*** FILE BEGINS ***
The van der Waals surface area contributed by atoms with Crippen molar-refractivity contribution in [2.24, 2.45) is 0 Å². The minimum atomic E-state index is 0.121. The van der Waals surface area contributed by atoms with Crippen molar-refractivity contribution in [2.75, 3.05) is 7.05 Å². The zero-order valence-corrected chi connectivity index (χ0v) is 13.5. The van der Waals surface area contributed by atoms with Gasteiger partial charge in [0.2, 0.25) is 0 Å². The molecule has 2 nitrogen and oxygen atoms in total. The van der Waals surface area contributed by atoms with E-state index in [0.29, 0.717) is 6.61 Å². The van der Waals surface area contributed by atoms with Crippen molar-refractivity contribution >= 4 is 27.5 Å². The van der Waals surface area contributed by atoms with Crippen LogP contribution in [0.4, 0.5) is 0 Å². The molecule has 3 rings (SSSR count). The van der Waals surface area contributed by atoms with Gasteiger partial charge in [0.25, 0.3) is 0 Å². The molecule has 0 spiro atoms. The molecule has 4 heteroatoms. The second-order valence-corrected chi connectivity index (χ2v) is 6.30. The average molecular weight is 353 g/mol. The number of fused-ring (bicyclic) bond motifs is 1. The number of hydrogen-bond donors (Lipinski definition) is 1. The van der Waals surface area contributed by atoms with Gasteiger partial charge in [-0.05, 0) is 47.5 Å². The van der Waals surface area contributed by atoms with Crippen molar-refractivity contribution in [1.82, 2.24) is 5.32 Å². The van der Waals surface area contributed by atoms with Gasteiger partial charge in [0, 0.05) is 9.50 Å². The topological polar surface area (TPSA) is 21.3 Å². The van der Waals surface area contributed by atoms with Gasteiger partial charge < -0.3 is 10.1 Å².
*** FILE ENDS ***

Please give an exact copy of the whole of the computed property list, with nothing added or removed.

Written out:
The van der Waals surface area contributed by atoms with Crippen molar-refractivity contribution in [2.24, 2.45) is 0 Å². The minimum atomic E-state index is 0.121. The van der Waals surface area contributed by atoms with Crippen molar-refractivity contribution in [2.75, 3.05) is 7.05 Å². The zero-order valence-corrected chi connectivity index (χ0v) is 13.5. The van der Waals surface area contributed by atoms with Gasteiger partial charge in [0.2, 0.25) is 0 Å². The molecule has 2 nitrogen and oxygen atoms in total. The van der Waals surface area contributed by atoms with E-state index in [0.29, 0.717) is 6.61 Å². The van der Waals surface area contributed by atoms with Crippen molar-refractivity contribution >= 4 is 27.5 Å². The van der Waals surface area contributed by atoms with Crippen LogP contribution in [0.4, 0.5) is 0 Å². The molecule has 3 rings (SSSR count). The van der Waals surface area contributed by atoms with Gasteiger partial charge in [0.25, 0.3) is 0 Å². The molecule has 0 spiro atoms. The molecule has 4 heteroatoms. The second-order valence-corrected chi connectivity index (χ2v) is 6.30. The average molecular weight is 353 g/mol. The number of fused-ring (bicyclic) bond motifs is 1. The number of hydrogen-bond donors (Lipinski definition) is 1. The van der Waals surface area contributed by atoms with Gasteiger partial charge in [-0.05, 0) is 47.5 Å². The van der Waals surface area contributed by atoms with Crippen molar-refractivity contribution in [1.82, 2.24) is 5.32 Å². The van der Waals surface area contributed by atoms with Gasteiger partial charge in [0, 0.05) is 9.50 Å². The topological polar surface area (TPSA) is 21.3 Å². The van der Waals surface area contributed by atoms with Gasteiger partial charge < -0.3 is 10.1 Å².